Following the opening of the branch from Lewes to Newhaven, the LB&SCR sought to develop a shorter Continental route from London to Paris via Dieppe, in competition with the SER routes from Dover to Calais and Folkestone to Boulogne. The LB&SCR built its wharf and warehousing facilities on the east side of the river, with Newhaven Harbour station. It funded the dredging of the channel and other improvements to the harbour between 1850 and 1878, to enable it to be used by larger cross-channel ferries,[22] and in 1863 the LB&SCR and the Chemins de Fer de l'Ouest introduced the Newhaven–Dieppe passenger service.[23] In 1878 the railway formed and underwrote the Newhaven Harbour Company and thereafter delegated responsibility for its operation to it.[24]

Growth of the London suburbs

A 1908 Railway Clearing House map, showing the Sutton & Mole Valley Lines though South London

Largely as a result of the railway, the rural area between New Cross and Croydon rapidly became built up, and the population of Croydon increased 14-fold, from 16,700 to 233,000, during the LB&SCR's existence. During the 1860s the LB&SCR began to develop new traffic from the growing number of middle-class commuters who were beginning to live in the south London suburbs and working in central London.

As part of its suburban expansion, the LB&SCR built a line from Peckham Rye roughly parallel to the main line, through East Dulwich, Tulse Hill, Streatham and Mitcham to Sutton and Epsom Downs, which opened in October 1868.

Deterioration of relations with the SER


Relations between the LB&SCR and the SER and the interpretation of the 1848 agreement continued to be difficult throughout the 1850s and 1860s. They reached a low point in 1863 when the SER produced a report for its shareholders outlining a long list of the difficulties between the two companies, and the reasons why they considered that the LB&SCR had broken the 1848 agreement.[25]

The main areas of disagreement listed were at Hastings, allowing the LC&DR to use its lines to Victoria, a proposed LB&SCR branch to Bromley, the new LB&SCR line to Dorking, LB&SCR opposition to the SER attempts at building a line to the west end, the LB&SCR agreement to let the LC&DR use its goods facilities at Bricklayers Arms, and the perennial problem of the shared main line between Redhill and Croydon.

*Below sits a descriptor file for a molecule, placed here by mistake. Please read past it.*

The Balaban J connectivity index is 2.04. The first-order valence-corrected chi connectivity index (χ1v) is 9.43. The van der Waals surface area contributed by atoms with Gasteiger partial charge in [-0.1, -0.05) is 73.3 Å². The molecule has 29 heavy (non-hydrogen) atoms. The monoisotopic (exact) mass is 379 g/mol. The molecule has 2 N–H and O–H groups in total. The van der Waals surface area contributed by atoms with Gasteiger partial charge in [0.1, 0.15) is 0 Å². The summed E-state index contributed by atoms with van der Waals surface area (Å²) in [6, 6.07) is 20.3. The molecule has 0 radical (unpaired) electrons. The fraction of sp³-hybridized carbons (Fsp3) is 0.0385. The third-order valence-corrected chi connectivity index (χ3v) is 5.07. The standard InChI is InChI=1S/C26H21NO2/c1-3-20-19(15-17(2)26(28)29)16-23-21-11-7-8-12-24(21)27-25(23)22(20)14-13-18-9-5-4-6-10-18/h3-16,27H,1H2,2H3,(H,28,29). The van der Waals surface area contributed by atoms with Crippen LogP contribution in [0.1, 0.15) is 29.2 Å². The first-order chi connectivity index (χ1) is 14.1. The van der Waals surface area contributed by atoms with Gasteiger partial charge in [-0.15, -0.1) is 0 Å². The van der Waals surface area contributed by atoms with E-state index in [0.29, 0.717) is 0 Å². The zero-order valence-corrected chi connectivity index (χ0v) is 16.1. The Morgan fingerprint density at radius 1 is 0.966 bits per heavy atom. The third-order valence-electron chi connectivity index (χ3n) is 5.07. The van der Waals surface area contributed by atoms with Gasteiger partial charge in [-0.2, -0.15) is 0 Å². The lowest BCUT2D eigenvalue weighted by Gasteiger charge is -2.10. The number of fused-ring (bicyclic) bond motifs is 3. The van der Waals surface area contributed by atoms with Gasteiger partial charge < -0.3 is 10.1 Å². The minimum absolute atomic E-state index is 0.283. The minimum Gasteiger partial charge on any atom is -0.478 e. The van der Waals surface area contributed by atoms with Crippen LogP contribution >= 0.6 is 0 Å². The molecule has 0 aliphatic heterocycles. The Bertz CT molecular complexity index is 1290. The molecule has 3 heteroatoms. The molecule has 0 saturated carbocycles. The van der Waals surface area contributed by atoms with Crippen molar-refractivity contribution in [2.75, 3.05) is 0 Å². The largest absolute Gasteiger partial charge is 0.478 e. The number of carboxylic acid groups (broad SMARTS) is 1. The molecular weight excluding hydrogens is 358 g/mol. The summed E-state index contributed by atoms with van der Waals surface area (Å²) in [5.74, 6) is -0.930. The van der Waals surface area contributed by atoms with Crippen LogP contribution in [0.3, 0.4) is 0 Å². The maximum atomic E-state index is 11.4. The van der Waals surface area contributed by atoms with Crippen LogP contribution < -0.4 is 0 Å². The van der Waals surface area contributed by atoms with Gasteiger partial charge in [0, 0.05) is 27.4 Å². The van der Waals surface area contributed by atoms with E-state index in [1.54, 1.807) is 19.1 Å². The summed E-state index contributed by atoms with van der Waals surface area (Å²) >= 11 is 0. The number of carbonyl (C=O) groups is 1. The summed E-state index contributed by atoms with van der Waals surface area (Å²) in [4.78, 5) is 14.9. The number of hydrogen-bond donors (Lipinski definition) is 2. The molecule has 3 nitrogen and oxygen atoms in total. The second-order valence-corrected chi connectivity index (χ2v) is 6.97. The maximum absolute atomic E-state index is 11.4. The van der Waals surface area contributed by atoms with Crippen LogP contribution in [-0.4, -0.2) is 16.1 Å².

The most flagrant example of the lack of cooperation between the two companies, however, was with respect to the independent Caterham Railway, which ran in South Eastern territory, but joined the Brighton mainline at the LB&SCR Godstone Road station (later renamed Caterham Junction). Both companies objected to the other operating the branch line, which resulted in a delay of a year between the completion of the work and the opening of the line in 1856. Their failure to agree on such matters as through ticketing quickly drove the independent company into bankruptcy. Even after the SER took over running of the branch in 1859, the squabbling and bloody mindedness continued to the great detriment of the passengers. Eventually the matters reached the leader columns of The Times newspaper in 1862 before the companies would negotiate with one another.[26]

The chronic congestion over the shared line between East Croydon railway station and Redhill eased after 1 May 1868 when the route ceased to be on the South Eastern Main Line to Dover following the opening of the 'Sevenoaks cut off' line between St Johns and Tonbridge railway station.[27] A ten-year agreement between the SER and the LB&SCR over the use of the station and lines to Coulsdon was signed 1 February 1869 and renewed ten years later.[28]

1867 financial crisis and its impact

A 1910 Railway Clearing House map, showing part of the lines around Portsmouth

The collapse of the bankers Overend, Gurney and Company in 1866 and the financial crisis the following year brought the LB&SCR to the brink of bankruptcy.[29] A special meeting of shareholders was adjourned, and the powers of the board of directors were suspended pending receipt of a report into the financial affairs of the company and its prospects.[30] The report made clear that the LB&SCR had overextended itself with large capital projects sustained by profits from passengers, which suddenly declined as a result of the crisis. Several country lines were losing money – most notably between Horsham and Guildford, East Grinstead and Tunbridge Wells, and Banstead and Epsom – and the LB&SCR was committed to building or acquiring others with equally poor prospects.[31] The report was extremely critical of the policies of Schuster and the company secretary, Frederick Slight, both of whom resigned. It did however point out that these lines had been built or acquired as a means for preventing competition from neighbouring railways. The committee recommended the abandonment of several projects, and that the LB&SCR should enter into a working agreement with the SER.

The new board of directors accepted many of these recommendations, and they managed to persuade Samuel Laing to return as chairman. It was through his business acumen and that of the new secretary and general manager J. P. Knight that the LB&SCR gradually recovered its financial health during the early 1870s.[32]